In preparation for my trip down to NC in a couple weeks, I thought I'd share some photographs from the second-to-last big trip I took (the most recent being my relocation from TX to NY with just me, a cat, a bag of Barnana, and all my belongings in the car).
In July 2013, my good friend B and I headed out in the FJ with some good desert outfits, a pair or two of crazy tall heels (just in case), and loads of chia seeds, fiber crackers and bananas.
Our goal was to hit Marfa and surrounding areas, pass through some border towns, see a star show, see Donald Judd's Chinati Foundation, check out the Prada Marfa store, exist in the desert, and leave time to explore/look at rocks.
Our first night, we slept in an average old motel with two beds. We were near a large town.
We moved westward....
We spent a night at a "tourist's/motorist's camp," whose rooms were basically open-air stalls crammed with two twin beds. It was cheap, and breezy, and clean. The town, whose name escapes me, was quite strange.
We headed up an unpaved mountain path to get to the Chinati hot springs just out of Marfa proper. Below is the spring-fed cold pool where I learned to swim for the first time.
Having failed to obtain fresh groceries before setting up the mountain, we improvised with some dry goods and spices we found in the communal kitchen, plus a questionable beverage made from Crystal Lite concentrate + Bragg's apple cider vinegar in water.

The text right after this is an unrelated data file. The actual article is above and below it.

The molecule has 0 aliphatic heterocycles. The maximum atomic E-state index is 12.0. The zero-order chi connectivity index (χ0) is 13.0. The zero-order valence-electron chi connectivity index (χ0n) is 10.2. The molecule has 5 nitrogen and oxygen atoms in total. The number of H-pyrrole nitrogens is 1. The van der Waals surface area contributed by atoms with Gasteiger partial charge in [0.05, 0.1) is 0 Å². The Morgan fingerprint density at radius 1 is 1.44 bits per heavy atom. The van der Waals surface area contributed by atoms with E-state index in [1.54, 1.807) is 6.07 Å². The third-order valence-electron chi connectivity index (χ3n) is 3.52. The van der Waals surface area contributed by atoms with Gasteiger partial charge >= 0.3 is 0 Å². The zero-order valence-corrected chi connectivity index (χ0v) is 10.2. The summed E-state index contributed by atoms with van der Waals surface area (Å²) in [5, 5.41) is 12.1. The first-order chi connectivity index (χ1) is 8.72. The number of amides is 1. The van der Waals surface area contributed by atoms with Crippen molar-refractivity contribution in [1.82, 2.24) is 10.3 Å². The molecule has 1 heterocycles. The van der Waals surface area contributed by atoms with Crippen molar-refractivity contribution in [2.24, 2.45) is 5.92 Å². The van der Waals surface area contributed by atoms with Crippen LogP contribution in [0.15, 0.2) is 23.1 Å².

We had a little cabin a few feet from the hot spring. It was filled with carved wooden trinkets and tiny furniture.
Heading down the next day, we passed through a ghost town called Ruidosa. We stopped a while; ruins filled with tires and HOT sun.
On one lovely night, B coordinated for us to visit a star party at the McDonald Observatory, which boasts the highest-elevation public-access road in the country. When night fell, we were allowed to look through various telescopes at planets and star clusters.
We spent a night in Marfa at the El Cosmico "tent hotel" (they have trailers, too!). It had gotten unbearably hot for me. When it cooled down at night, I bundled up in woollen blankets and laid in a hammock under the stars.
We ate a taco that, for some reason, contained grits.
We drove down a broad, empty highway to visit the Prada Marfa installation. We took our clothes off because nobody except distant truckers could see. The sun felt good.
We passed an air base fencing in a massive, unidentifiable floating white object. Even though no one was about, we didn't dare step through the gate.
Finally, the death toll on my FJ's bullguard, including one pretty (dead) ladybug.